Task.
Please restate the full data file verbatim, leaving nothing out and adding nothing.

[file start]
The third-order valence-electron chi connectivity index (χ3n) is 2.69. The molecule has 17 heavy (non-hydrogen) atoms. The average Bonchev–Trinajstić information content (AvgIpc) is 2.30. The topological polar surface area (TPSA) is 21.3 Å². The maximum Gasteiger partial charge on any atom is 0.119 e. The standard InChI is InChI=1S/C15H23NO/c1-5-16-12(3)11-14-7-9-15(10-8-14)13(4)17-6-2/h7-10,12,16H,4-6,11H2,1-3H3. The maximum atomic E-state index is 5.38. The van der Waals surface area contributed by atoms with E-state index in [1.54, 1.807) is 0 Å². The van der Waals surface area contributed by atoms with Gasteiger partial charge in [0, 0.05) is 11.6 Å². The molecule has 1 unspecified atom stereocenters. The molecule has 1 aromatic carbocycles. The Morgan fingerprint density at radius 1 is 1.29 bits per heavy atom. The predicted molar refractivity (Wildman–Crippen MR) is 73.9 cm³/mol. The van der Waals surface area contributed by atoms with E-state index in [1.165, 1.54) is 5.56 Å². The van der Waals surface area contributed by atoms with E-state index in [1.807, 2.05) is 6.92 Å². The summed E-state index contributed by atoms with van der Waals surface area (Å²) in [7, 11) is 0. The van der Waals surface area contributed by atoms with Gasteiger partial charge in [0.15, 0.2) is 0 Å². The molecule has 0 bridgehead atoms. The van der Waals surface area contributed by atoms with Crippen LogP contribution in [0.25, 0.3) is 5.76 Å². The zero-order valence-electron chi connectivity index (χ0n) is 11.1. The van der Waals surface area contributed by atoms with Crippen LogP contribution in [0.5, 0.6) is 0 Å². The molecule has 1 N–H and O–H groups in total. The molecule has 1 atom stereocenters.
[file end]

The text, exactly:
The third-order valence-electron chi connectivity index (χ3n) is 2.69. The molecule has 17 heavy (non-hydrogen) atoms. The average Bonchev–Trinajstić information content (AvgIpc) is 2.30. The topological polar surface area (TPSA) is 21.3 Å². The maximum Gasteiger partial charge on any atom is 0.119 e. The standard InChI is InChI=1S/C15H23NO/c1-5-16-12(3)11-14-7-9-15(10-8-14)13(4)17-6-2/h7-10,12,16H,4-6,11H2,1-3H3. The maximum atomic E-state index is 5.38. The van der Waals surface area contributed by atoms with E-state index in [1.54, 1.807) is 0 Å². The van der Waals surface area contributed by atoms with Gasteiger partial charge in [0, 0.05) is 11.6 Å². The molecule has 1 unspecified atom stereocenters. The molecule has 1 aromatic carbocycles. The Morgan fingerprint density at radius 1 is 1.29 bits per heavy atom. The predicted molar refractivity (Wildman–Crippen MR) is 73.9 cm³/mol. The van der Waals surface area contributed by atoms with E-state index in [1.165, 1.54) is 5.56 Å². The van der Waals surface area contributed by atoms with E-state index in [1.807, 2.05) is 6.92 Å². The summed E-state index contributed by atoms with van der Waals surface area (Å²) in [7, 11) is 0. The van der Waals surface area contributed by atoms with Gasteiger partial charge in [0.15, 0.2) is 0 Å². The molecule has 0 bridgehead atoms. The van der Waals surface area contributed by atoms with Crippen LogP contribution in [0.25, 0.3) is 5.76 Å². The zero-order valence-electron chi connectivity index (χ0n) is 11.1. The van der Waals surface area contributed by atoms with Crippen LogP contribution in [0.5, 0.6) is 0 Å². The molecule has 1 N–H and O–H groups in total. The molecule has 1 atom stereocenters.